30 November - International cricketers will show their support this week for a United Nations-backed initiative supporting people living with HIV and AIDS by wearing red ribbons on their playing shirts during matches.

The effort comes as the UN celebrate World AIDS Day (1 December) and is part of the Think Wise initiative, a partnership between the International Cricket Council, the Joint UN Programme on HIV/AIDS (UNAIDS), the UN Children's Fund (UNICEF) and the Global Media AIDS Initiative that has been running since 2003.

“The red ribbon that we wear symbolises our support for the cause to help those living with HIV and AIDS to live a full and productive life in society without giving up hope,” said Sri Lanka's cricket captain and Think Wise Champion, Kumar Sangakkara.

“It is a disease that we should fight by understanding how it spreads and encouraging people to talk about things like sexuality in their homes,” added Mr. Sangakkara, who will wear a red ribbon along with the rest of his team when Sri Lanka faces the West Indies tomorrow.

Players taking part in other One Day Internationals in Bangladesh and India on Wednesday will also wear red ribbons, while players for England and Australia will wear the ribbons on the first day of the 2nd Ashes Test Match on 3 December.

The Think Wise campaign will continue through the ICC Cricket World Cup 2011, under the theme 'Get the Facts, Protect Yourself.' The campaign will encourage young people to be informed, take appropriate action to prevent HIV infection and stand together against stigma and discrimination often facing people living with HIV and AIDS. Players will wear red ribbons during the important matches of the tournament, including the quarter-finals, semi-finals and final.

South Africa's cricket captain, Graeme Smith, who is also a Think Wise Champion, agrees with his Sri Lankan counterpart that it is vital for cricketers to show their support for the initiative and people living with HIV.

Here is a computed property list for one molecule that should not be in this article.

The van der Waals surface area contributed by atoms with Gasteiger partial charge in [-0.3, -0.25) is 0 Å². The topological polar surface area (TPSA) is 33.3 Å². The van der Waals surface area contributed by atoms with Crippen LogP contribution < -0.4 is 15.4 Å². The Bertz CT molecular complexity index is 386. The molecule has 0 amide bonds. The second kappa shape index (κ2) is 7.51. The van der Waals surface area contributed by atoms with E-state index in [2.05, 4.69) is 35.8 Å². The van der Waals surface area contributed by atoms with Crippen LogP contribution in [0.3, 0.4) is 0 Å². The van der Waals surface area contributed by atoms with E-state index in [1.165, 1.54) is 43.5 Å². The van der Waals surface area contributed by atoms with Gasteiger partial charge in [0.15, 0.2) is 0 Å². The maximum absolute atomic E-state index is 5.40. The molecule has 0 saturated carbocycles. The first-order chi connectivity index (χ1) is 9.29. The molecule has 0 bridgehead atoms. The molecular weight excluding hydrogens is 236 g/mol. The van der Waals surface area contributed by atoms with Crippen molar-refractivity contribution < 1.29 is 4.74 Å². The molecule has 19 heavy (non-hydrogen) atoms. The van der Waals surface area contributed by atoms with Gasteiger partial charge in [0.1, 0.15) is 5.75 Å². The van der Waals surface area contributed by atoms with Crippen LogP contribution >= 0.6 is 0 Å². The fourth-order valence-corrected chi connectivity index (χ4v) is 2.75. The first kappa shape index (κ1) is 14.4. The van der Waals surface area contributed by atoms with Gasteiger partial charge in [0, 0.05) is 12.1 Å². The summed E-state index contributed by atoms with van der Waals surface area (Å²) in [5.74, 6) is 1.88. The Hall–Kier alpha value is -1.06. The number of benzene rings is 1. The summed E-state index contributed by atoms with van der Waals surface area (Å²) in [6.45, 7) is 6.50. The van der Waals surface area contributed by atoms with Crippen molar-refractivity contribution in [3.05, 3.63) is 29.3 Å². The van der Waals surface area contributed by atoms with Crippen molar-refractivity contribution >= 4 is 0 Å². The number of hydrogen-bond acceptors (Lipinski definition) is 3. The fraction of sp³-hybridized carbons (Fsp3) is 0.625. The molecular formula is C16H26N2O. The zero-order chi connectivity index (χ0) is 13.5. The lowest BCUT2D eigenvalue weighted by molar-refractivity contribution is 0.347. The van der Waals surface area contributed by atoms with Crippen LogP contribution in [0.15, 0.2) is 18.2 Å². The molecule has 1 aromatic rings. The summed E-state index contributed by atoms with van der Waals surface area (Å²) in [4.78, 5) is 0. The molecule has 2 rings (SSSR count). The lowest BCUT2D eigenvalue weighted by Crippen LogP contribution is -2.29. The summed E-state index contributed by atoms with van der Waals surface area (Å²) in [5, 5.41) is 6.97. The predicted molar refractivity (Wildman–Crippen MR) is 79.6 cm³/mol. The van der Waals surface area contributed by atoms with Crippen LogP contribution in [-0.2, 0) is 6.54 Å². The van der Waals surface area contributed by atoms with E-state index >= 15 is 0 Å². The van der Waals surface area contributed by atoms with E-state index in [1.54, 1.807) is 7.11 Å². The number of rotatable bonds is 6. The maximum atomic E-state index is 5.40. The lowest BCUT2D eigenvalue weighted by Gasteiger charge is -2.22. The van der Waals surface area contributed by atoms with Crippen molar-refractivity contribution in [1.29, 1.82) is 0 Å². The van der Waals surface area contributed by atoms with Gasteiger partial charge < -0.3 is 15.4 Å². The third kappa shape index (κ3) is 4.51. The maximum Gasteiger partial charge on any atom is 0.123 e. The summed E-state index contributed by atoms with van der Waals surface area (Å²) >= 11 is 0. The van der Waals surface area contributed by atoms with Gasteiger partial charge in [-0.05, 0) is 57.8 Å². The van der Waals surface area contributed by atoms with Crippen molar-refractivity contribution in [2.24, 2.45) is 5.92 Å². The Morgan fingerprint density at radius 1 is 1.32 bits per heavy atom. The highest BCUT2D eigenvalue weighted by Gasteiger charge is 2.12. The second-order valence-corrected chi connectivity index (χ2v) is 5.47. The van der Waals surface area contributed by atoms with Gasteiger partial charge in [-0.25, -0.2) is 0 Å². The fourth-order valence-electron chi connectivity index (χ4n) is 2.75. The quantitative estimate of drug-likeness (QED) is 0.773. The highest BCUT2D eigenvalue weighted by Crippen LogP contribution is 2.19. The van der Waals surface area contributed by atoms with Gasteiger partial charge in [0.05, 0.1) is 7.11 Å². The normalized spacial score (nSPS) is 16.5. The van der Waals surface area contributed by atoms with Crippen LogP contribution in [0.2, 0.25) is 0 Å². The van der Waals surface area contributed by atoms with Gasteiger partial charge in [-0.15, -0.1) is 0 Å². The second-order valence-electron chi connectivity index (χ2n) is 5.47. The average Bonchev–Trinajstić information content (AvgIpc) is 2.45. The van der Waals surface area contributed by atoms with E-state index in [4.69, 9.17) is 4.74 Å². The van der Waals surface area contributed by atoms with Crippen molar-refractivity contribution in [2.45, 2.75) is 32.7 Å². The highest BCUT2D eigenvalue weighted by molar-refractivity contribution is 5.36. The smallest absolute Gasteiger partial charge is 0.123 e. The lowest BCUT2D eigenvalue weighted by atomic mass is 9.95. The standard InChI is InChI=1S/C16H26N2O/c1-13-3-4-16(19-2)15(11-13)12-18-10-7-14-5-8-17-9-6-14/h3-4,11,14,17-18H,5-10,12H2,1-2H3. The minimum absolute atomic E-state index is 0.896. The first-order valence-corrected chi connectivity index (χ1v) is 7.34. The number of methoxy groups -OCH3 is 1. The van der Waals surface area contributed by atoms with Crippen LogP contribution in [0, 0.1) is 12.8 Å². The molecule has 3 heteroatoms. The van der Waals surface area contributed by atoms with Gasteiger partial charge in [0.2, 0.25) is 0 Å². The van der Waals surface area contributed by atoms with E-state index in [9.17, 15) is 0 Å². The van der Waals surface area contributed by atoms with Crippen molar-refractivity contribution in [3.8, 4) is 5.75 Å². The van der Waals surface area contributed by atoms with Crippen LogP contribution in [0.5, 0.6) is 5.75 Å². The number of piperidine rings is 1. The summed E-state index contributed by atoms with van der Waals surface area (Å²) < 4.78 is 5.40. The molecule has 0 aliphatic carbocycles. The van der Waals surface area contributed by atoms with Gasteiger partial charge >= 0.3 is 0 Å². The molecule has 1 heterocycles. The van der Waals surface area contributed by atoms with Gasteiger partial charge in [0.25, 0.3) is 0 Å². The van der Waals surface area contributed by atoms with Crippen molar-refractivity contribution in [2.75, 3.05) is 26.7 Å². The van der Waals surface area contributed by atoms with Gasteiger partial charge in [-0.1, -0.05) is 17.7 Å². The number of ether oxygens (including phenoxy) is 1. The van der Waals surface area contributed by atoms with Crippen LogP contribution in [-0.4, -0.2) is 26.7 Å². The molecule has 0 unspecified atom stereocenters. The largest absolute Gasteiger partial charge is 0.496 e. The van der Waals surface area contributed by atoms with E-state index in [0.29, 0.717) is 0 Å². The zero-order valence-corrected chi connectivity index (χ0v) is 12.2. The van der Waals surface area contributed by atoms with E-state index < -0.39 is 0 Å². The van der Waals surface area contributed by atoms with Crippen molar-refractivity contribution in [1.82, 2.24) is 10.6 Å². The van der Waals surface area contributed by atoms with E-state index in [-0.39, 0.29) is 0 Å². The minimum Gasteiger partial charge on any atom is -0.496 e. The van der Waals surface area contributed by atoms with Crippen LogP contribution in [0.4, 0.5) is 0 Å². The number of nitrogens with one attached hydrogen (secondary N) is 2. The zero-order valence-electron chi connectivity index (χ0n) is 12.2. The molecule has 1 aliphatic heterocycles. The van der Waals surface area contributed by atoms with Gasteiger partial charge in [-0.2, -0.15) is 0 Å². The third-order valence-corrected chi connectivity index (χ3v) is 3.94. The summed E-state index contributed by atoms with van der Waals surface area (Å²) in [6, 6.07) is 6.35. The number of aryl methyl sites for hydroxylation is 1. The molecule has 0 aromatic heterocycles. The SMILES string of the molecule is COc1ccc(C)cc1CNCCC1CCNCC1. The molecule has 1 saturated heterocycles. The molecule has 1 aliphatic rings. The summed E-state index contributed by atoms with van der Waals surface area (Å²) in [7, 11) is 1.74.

“If I can use my position as international cricketer to deliver important social messages, such as encouraging young people to use protection and wear a condom, and reduce the number of new infections then it is something that I am happy to do,” he said.

“Two million people die of AIDS-related deaths each year and nearly three-quarters of them come from sub-Saharan Africa. These are people who watch me play cricket on television, support me in the stadium and this makes it all seem very real to me,” he added.

The positive results of AIDS awareness campaigns such as the Think Wise initiative are beginning to bear fruit and a new UNAIDS report shows the beginnings of a reversal of the spread of HIV.

New HIV infections have fallen by nearly 20 per cent in the last 10 years, AIDS-related deaths are down by nearly 20 per cent in the last five years, and the total number of people living with HIV is stabilising.

The report gives new evidence that investments in HIV prevention are producing significant results in many of the highest burden countries. Despite these gains, an estimated 2.6 million people became newly infected with HIV and 1.8 million people died from AIDS-related illnesses in 2009, and 33.3 million people were estimated to be living with HIV.